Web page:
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More philosophy

Does knowledge require a “certain foundation” as Descartes claims? If so, is it preferable to claim that such a foundation is “reason” or “experience”? If you claim that “experience” is the foundation of knowledge, will it require admitting, following Locke, that we cannot have “certain knowledge”?
According to the Wikipedia online encyclopedia epistemology is defined as “Knowledge Science” This very definition encompasses this paper and one of my favorite topics in all of philosophy, the fascinating study of Epistemology.
To understand knowledge we must understand where or how it comes. We begin this discussion by studying Rene’ Descartes and John Locke. and their particular view of how one acquires knowledge. John Locke States “ Suppose the mind to be, as we say, a blank slate” (palmer p. 76). This is a interesting concept. What if the mind upon birth was completely blank, how would one begin to fill this empty space with knowledge, memories, and feelings. That is to say if feelings are “learned”. One would assume they are since we learn to associate feelings with actions at a young age. This still doesn’t explain why babies cry during birth. “Maybe birth is that painful”?
The foundation of Knowledge is unexplainable to me. I truly believe that everything in existence has a foundation and or grows from a certain base. A flower starts in soil, so maybe ideas state in the base or foundation of knowledge. Of corse in all fairness we should try and explain what Knowledge is. Knowledge should be defined as things learned along the way. Being philosophical lets just knowledge could be wrong. But on the other hand at least we know something.
I think that knowledge can be gathered upon experience, we gather knowledge by experiencing the world around us discovering what we like or dislike, how one gathers knowledge must by experience. For example, some people are visual learners, some rather read directions, some like hands on demonstration. All these examples are through experience. On the other hand, one does need to reason with oneself and within reason and human instinct we could agree to disagree that the thought process is far to complex to thrash out in a 2 page thesis paper.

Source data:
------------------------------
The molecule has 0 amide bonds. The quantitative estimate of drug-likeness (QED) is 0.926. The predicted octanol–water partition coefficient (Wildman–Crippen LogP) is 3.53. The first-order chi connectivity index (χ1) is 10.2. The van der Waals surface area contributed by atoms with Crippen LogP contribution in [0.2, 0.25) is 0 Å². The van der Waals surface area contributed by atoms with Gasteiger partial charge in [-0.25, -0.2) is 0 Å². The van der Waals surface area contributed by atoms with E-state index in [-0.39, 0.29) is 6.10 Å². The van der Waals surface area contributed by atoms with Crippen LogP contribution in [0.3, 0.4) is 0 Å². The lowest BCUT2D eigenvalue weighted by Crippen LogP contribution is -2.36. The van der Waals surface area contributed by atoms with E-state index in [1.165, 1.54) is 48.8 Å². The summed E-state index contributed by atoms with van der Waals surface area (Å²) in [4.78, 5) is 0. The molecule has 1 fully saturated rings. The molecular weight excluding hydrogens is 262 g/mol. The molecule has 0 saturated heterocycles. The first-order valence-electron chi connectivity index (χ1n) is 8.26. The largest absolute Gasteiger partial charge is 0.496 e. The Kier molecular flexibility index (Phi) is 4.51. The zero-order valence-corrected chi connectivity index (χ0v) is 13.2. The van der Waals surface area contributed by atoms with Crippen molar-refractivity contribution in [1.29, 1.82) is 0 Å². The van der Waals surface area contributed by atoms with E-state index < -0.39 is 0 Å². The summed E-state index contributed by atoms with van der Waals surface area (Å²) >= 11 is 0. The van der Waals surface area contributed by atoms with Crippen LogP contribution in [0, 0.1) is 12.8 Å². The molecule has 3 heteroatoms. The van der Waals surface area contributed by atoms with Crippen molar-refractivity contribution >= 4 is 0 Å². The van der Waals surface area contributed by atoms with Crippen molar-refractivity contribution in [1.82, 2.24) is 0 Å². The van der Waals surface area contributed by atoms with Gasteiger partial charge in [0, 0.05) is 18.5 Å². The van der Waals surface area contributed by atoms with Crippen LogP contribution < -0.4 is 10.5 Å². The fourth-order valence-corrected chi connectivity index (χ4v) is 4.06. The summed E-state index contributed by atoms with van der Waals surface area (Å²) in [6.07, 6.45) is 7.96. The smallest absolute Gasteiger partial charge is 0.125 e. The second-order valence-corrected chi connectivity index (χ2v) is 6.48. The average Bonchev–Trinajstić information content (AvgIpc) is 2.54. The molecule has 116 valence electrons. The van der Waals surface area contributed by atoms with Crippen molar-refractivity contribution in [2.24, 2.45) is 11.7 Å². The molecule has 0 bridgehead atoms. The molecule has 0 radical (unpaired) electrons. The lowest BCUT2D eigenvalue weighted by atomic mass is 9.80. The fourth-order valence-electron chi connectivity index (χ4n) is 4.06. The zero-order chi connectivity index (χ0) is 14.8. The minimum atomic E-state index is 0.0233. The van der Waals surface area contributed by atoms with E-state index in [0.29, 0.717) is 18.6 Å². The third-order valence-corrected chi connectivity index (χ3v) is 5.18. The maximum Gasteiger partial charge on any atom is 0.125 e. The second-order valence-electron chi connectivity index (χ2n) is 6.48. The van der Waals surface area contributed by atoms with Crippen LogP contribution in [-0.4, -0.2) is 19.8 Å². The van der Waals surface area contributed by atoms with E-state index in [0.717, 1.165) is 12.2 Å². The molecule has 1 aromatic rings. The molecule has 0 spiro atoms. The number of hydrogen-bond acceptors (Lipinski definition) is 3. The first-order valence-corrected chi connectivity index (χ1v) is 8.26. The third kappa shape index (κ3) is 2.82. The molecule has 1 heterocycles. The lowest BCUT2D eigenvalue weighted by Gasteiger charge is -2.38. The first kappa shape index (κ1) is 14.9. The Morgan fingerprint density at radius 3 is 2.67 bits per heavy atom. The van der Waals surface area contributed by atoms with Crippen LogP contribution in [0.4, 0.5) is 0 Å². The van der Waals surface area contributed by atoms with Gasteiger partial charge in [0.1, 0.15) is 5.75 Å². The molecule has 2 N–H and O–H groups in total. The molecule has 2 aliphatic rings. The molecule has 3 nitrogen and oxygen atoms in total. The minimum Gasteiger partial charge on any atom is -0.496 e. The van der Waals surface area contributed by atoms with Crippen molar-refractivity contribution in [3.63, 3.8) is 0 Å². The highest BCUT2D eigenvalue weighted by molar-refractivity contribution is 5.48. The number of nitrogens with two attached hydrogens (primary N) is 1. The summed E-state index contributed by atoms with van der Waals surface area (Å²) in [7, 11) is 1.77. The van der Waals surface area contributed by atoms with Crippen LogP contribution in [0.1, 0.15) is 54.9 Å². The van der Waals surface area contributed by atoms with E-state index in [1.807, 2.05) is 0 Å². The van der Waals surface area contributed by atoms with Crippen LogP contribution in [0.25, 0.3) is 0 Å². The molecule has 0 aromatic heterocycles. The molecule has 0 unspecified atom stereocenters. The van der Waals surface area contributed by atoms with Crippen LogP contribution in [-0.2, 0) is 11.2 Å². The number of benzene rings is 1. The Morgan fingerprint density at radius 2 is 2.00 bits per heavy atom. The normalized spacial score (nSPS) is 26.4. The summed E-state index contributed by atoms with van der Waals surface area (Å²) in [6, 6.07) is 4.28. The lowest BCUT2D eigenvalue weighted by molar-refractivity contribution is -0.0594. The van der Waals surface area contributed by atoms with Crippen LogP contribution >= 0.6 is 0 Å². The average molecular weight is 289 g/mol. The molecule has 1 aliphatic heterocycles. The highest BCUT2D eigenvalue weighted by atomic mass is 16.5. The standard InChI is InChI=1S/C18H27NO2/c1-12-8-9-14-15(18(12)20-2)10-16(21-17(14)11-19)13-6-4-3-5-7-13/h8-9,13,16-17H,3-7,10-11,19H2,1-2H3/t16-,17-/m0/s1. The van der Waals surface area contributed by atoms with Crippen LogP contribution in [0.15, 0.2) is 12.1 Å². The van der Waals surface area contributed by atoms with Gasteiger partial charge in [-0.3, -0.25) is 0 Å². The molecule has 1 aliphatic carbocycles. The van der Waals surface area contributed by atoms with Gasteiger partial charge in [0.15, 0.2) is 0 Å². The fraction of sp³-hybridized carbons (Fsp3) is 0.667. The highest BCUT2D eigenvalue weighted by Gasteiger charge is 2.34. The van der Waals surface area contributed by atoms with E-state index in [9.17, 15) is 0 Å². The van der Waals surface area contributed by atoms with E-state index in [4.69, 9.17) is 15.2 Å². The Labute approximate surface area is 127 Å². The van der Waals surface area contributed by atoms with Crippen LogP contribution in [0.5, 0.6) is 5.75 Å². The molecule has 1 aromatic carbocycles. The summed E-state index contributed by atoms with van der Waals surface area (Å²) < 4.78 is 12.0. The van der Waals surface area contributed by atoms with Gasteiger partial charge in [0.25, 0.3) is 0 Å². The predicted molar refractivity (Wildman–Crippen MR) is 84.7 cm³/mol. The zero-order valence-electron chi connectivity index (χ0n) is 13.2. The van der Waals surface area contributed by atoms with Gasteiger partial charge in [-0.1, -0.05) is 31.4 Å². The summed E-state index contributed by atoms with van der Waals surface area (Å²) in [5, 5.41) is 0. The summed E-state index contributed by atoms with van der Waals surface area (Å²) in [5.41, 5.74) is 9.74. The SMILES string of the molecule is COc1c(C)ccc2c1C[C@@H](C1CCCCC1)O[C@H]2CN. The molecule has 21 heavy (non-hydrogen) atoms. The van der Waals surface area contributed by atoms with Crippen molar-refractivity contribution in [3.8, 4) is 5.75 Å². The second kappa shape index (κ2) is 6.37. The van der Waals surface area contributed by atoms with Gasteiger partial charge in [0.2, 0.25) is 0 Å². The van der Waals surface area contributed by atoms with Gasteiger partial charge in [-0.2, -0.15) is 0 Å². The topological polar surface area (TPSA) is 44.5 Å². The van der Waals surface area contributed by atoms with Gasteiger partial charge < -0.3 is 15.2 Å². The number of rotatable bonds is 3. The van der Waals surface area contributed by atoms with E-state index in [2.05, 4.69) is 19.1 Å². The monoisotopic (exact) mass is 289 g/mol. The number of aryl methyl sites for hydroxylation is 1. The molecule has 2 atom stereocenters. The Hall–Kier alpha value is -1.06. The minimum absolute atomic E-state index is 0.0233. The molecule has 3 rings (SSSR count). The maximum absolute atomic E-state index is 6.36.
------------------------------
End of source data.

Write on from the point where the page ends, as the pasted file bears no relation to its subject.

Admitting ones life lessons or experience is a great way to reflect on what one has learned. In a lack of words its a good way to inventory our roll-a-dex of knowledge remembering what we forgot and maybe learning a bit about ourself on the way. Maybe the most important admitting will need to be through admitting mistakes. This makes one, I believe stronger, honest, and acquire more knowledge “As least you know you were wrong, that makes at least on thing right. Right? Correct).
Knowledge is all around us, in every aspect of daily life. We must absorb what is around us and continues on a journey towards ultimate knowledge. I don’t know what it looks like but, I should know when I get There.

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2 responses to “More philosophy

  1. Big B ⋅

    That’s a very deep article!!

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